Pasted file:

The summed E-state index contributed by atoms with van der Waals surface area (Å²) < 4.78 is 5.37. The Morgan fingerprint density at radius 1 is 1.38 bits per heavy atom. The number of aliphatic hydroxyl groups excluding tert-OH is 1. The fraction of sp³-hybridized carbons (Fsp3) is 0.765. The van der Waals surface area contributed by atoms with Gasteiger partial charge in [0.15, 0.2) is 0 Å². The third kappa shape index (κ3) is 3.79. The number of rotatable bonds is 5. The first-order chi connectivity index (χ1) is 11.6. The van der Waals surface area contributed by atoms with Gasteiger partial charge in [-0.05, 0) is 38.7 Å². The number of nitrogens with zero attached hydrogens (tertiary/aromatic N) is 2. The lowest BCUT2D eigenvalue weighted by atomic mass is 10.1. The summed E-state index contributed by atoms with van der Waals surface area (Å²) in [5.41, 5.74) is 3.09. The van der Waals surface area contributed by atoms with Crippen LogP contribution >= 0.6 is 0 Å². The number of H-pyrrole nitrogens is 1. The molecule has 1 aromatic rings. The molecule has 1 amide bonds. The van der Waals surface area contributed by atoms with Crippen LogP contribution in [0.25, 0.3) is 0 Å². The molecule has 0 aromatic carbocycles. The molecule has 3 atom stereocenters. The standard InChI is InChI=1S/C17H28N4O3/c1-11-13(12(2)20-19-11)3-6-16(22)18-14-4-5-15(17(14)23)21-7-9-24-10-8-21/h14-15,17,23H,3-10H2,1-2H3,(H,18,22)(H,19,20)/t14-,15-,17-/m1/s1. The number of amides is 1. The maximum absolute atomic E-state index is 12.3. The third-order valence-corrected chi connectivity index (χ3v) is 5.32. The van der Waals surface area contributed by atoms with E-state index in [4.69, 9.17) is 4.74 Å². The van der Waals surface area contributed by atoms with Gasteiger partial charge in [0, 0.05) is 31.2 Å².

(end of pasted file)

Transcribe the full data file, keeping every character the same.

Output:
The summed E-state index contributed by atoms with van der Waals surface area (Å²) < 4.78 is 5.37. The Morgan fingerprint density at radius 1 is 1.38 bits per heavy atom. The number of aliphatic hydroxyl groups excluding tert-OH is 1. The fraction of sp³-hybridized carbons (Fsp3) is 0.765. The van der Waals surface area contributed by atoms with Gasteiger partial charge in [0.15, 0.2) is 0 Å². The third kappa shape index (κ3) is 3.79. The number of rotatable bonds is 5. The first-order chi connectivity index (χ1) is 11.6. The van der Waals surface area contributed by atoms with Gasteiger partial charge in [-0.05, 0) is 38.7 Å². The number of nitrogens with zero attached hydrogens (tertiary/aromatic N) is 2. The lowest BCUT2D eigenvalue weighted by atomic mass is 10.1. The summed E-state index contributed by atoms with van der Waals surface area (Å²) in [5.41, 5.74) is 3.09. The van der Waals surface area contributed by atoms with Crippen LogP contribution >= 0.6 is 0 Å². The number of H-pyrrole nitrogens is 1. The molecule has 1 aromatic rings. The molecule has 1 amide bonds. The van der Waals surface area contributed by atoms with Crippen LogP contribution in [0.25, 0.3) is 0 Å². The molecule has 0 aromatic carbocycles. The molecule has 3 atom stereocenters. The standard InChI is InChI=1S/C17H28N4O3/c1-11-13(12(2)20-19-11)3-6-16(22)18-14-4-5-15(17(14)23)21-7-9-24-10-8-21/h14-15,17,23H,3-10H2,1-2H3,(H,18,22)(H,19,20)/t14-,15-,17-/m1/s1. The number of amides is 1. The maximum absolute atomic E-state index is 12.3. The third-order valence-corrected chi connectivity index (χ3v) is 5.32. The van der Waals surface area contributed by atoms with E-state index in [4.69, 9.17) is 4.74 Å². The van der Waals surface area contributed by atoms with Gasteiger partial charge in [0, 0.05) is 31.2 Å².